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Chapter 4: Antennas Patterns and Downtilt

A final real-world factor to consider in designing a wireless link is that not all antennas are created equal. Omni-directional antennas cover all directions, while sector antennas may only cover a 60 degree swathe of countryside. Additionally, how far up (or down) you point your antenna can make a huge difference. This section will discuss antenna patterns, downtilt, and how to use them to your advantage.

A final real-world factor to consider in designing a wireless link is that not all antennas are created equal. There are two major types of antenna:

Different antenna devices all fall into one of these two basic types, as well as providing different performance characteristics. Manufacturer data-sheets typically include a plot of antenna performance characteristics.

For example, here are the antenna characteristics of a Ubiquiti AMO-5G10 omni-directional antenna:

This chart is a little hard to read (I recommend using Radio Mobile with antenna pattern files where possible; as described in the Radio Mobile section of this book). The two graphs are attempting to represent the two major axes on a three-dimensional output graphic. The Horizontal Azimuth and Horizontal Elevation charts show antenna output if you were looking at the antenna from above. On the “azimuth” chart, it is showing that in all directions emanating out from the sides of the antenna it provides very strong coverage. The “elevation” chart is showing that at the vertical center of the antenna you will receive the strongest signal, while directly above or below the antenna you will receive very poor coverage. This type of disk pattern is common among omni-directional antennas.

A sector antenna has a more interesting pattern:

Looking at the Horizontal Azimuth, you can see that the front of the antenna has very strong signal sensitivity. There are two “lobes” to either side of the antenna that have medium sensitivity. There is also some sensitivity to the rear of the antenna, which can be the source of self-interference (RFArmor.com shield kits largely eliminate the side lobes and rear sensitivity). This is to be expected: your sector receives best from its front, within the 90 degree arc specified by the manufacturer (but with some drop-off at the edges). What you may not expect is the vertical pattern: the antenna has 2-3 degrees of “down-tilt” built into its design. That is, optimal performance is actually slightly below the front of the antenna. You may achieve better performance by pointing the antenna slightly upwards if you are aiming for a distance site!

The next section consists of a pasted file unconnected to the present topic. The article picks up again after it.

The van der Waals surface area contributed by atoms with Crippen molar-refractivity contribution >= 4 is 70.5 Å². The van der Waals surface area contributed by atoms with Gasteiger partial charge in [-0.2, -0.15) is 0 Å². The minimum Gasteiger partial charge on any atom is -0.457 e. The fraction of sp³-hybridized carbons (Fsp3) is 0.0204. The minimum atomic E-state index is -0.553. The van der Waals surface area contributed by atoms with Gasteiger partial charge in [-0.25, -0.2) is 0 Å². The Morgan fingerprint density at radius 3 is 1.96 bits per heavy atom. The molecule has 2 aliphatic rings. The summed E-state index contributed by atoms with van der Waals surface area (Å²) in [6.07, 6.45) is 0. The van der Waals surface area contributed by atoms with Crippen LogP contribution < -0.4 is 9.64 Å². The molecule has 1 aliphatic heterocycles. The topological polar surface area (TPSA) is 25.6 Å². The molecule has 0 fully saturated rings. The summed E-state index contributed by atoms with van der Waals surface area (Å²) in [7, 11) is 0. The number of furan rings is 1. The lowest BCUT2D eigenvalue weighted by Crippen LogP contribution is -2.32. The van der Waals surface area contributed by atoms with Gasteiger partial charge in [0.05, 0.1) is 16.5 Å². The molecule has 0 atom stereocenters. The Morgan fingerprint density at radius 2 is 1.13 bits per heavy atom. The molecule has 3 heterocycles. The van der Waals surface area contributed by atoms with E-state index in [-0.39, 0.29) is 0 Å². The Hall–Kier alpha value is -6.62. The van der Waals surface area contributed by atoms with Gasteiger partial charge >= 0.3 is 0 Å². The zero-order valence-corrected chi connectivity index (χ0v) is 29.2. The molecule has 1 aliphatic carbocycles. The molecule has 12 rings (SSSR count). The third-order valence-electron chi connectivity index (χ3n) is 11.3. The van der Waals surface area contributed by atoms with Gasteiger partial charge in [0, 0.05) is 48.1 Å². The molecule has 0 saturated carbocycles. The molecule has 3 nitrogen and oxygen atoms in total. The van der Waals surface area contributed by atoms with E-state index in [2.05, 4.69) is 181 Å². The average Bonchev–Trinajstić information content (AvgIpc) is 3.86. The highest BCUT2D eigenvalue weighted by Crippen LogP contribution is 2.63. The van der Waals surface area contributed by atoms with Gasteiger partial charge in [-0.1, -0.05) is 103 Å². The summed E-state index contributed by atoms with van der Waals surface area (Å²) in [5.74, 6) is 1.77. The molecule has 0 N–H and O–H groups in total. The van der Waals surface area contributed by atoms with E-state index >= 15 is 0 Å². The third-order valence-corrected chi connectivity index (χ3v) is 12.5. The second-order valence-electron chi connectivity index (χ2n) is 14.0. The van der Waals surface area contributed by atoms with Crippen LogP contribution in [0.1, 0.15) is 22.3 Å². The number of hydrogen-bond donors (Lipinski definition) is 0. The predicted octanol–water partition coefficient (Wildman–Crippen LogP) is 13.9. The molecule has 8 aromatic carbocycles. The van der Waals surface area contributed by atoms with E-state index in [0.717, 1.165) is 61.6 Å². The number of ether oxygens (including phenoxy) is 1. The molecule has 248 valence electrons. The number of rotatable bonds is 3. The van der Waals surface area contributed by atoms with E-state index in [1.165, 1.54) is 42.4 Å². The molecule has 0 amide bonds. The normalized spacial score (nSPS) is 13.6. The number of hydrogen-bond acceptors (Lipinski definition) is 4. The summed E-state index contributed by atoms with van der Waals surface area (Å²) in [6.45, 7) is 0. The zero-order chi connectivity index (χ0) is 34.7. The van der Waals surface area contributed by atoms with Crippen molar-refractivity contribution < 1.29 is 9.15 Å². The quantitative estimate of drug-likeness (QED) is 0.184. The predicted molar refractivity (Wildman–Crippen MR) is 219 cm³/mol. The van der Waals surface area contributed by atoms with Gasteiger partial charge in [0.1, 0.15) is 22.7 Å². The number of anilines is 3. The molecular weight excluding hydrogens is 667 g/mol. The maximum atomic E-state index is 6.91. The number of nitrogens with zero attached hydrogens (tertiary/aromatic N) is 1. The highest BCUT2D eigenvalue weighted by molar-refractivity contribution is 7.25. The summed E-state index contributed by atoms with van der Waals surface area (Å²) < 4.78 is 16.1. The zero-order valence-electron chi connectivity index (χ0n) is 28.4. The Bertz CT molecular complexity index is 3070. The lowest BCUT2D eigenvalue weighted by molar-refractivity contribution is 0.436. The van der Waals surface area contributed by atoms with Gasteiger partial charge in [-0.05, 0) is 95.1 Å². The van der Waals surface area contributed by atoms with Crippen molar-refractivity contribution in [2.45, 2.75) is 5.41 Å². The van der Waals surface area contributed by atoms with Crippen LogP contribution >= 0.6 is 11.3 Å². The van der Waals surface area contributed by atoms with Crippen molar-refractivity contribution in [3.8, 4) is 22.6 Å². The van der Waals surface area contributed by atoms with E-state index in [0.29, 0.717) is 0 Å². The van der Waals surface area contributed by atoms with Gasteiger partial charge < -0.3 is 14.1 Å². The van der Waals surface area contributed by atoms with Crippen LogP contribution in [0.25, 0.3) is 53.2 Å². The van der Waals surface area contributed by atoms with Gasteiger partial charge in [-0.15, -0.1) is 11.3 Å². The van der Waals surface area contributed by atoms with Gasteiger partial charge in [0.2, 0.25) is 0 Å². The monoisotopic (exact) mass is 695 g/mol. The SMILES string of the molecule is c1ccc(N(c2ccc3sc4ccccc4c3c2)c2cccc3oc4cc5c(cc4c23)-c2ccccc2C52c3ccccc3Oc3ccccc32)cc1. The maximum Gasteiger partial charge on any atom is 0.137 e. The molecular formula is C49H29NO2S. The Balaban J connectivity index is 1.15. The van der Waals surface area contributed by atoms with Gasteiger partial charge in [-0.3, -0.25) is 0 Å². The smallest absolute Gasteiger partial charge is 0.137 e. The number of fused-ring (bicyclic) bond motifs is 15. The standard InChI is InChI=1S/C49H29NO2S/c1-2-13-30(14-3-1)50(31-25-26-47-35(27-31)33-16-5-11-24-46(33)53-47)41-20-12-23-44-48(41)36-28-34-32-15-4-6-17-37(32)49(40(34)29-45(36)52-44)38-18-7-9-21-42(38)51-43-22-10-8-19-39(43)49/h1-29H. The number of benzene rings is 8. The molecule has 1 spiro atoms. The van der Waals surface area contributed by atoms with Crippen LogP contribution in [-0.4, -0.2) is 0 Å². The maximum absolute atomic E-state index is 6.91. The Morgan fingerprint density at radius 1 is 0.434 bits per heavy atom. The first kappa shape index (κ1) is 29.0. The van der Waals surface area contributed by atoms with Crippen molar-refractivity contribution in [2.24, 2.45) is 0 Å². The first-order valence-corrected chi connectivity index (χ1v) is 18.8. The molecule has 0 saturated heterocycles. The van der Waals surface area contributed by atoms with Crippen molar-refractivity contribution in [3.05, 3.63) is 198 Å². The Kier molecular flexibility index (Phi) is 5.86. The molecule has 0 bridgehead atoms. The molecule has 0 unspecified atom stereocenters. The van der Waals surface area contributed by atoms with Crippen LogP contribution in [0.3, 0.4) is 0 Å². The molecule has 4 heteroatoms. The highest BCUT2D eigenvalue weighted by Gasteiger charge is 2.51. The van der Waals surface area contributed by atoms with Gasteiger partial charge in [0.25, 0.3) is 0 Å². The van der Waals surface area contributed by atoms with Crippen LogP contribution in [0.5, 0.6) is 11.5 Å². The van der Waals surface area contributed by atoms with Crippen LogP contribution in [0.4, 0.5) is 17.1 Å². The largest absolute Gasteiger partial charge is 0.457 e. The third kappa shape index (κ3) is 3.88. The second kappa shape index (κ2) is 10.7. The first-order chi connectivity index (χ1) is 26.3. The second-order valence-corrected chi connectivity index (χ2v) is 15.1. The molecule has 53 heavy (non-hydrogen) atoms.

Every reputable antenna maker provides sensitivity charts of this type, and you should always consult the data-sheet for this type of information before purchasing and deploying an antenna.

Side-Lobe Issues

Sometimes, when you are aiming a device at a sector you get decent performance – but not what was expected. This is often a sign that you are pointing to the “side lobes” of the antenna (the secondary receiver patterns on the chart). Adjusting your aim towards the center of the antenna can often resolve this problem.

Down-tilt

Many antennas, such as the 90-degree sector antenna pictured above feature a degree of built-in down-tilt. In this case, simply aiming for the front of the antenna may not give the strongest possible signal: you also want to be somewhat below the antenna (at an angle of 2-3 degrees). This isn’t an issue for most tower deployments in which the sector is high above the clients, but can be a problem for shorter-range links where you point two antennas directly at one another and expect great performance! It is always a good idea to check for built-in down-tilt.

Additionally, when aiming antennas you need to remember to consider both horizontal and vertical aiming. You will often need to adjust the vertical alignment at either end of a link to ensure that the radios can see one another.

« Chapter 4: Real World Path Loss Estimation Up To Contents Chapter 4: Practical Examples »

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